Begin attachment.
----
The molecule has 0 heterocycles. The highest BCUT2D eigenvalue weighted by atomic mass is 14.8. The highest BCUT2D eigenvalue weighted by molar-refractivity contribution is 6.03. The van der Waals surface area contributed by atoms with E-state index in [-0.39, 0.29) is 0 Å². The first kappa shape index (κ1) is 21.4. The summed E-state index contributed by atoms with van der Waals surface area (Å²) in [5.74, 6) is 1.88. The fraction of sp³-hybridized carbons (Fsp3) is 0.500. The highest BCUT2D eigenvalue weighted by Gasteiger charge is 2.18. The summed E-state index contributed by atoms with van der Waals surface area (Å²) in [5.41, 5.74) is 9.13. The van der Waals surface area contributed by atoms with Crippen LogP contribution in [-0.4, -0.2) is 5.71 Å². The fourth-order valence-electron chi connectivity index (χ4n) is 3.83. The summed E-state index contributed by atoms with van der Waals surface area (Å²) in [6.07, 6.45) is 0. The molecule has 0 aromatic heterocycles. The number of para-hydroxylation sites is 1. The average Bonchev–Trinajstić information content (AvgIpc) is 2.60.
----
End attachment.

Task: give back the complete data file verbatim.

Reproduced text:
The molecule has 0 heterocycles. The highest BCUT2D eigenvalue weighted by atomic mass is 14.8. The highest BCUT2D eigenvalue weighted by molar-refractivity contribution is 6.03. The van der Waals surface area contributed by atoms with E-state index in [-0.39, 0.29) is 0 Å². The first kappa shape index (κ1) is 21.4. The summed E-state index contributed by atoms with van der Waals surface area (Å²) in [5.74, 6) is 1.88. The fraction of sp³-hybridized carbons (Fsp3) is 0.500. The highest BCUT2D eigenvalue weighted by Gasteiger charge is 2.18. The summed E-state index contributed by atoms with van der Waals surface area (Å²) in [5.41, 5.74) is 9.13. The van der Waals surface area contributed by atoms with Crippen LogP contribution in [-0.4, -0.2) is 5.71 Å². The fourth-order valence-electron chi connectivity index (χ4n) is 3.83. The summed E-state index contributed by atoms with van der Waals surface area (Å²) in [6.07, 6.45) is 0. The molecule has 0 aromatic heterocycles. The number of para-hydroxylation sites is 1. The average Bonchev–Trinajstić information content (AvgIpc) is 2.60.